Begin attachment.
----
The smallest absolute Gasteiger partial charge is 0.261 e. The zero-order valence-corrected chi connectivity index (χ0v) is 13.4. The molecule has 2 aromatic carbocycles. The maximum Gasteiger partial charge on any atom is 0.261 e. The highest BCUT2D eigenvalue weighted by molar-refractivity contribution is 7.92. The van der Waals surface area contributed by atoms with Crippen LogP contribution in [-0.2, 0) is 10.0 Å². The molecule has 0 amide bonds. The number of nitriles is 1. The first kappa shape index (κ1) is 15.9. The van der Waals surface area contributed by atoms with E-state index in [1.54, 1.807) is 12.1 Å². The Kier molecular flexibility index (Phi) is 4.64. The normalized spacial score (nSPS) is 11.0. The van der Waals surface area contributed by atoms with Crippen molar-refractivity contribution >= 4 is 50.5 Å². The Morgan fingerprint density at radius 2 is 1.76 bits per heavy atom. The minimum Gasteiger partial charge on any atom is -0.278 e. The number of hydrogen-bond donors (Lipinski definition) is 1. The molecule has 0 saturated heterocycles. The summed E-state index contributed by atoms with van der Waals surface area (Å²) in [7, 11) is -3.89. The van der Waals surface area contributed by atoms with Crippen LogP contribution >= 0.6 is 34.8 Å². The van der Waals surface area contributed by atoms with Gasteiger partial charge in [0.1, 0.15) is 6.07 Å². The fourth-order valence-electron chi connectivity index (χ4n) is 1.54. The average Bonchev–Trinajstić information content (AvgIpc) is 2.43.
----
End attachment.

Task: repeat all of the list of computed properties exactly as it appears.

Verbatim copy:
The smallest absolute Gasteiger partial charge is 0.261 e. The zero-order valence-corrected chi connectivity index (χ0v) is 13.4. The molecule has 2 aromatic carbocycles. The maximum Gasteiger partial charge on any atom is 0.261 e. The highest BCUT2D eigenvalue weighted by molar-refractivity contribution is 7.92. The van der Waals surface area contributed by atoms with Crippen LogP contribution in [-0.2, 0) is 10.0 Å². The molecule has 0 amide bonds. The number of nitriles is 1. The first kappa shape index (κ1) is 15.9. The van der Waals surface area contributed by atoms with E-state index in [1.54, 1.807) is 12.1 Å². The Kier molecular flexibility index (Phi) is 4.64. The normalized spacial score (nSPS) is 11.0. The van der Waals surface area contributed by atoms with Crippen molar-refractivity contribution >= 4 is 50.5 Å². The Morgan fingerprint density at radius 2 is 1.76 bits per heavy atom. The minimum Gasteiger partial charge on any atom is -0.278 e. The number of hydrogen-bond donors (Lipinski definition) is 1. The molecule has 0 saturated heterocycles. The summed E-state index contributed by atoms with van der Waals surface area (Å²) in [7, 11) is -3.89. The van der Waals surface area contributed by atoms with Crippen LogP contribution >= 0.6 is 34.8 Å². The van der Waals surface area contributed by atoms with Gasteiger partial charge in [0.1, 0.15) is 6.07 Å². The fourth-order valence-electron chi connectivity index (χ4n) is 1.54. The average Bonchev–Trinajstić information content (AvgIpc) is 2.43.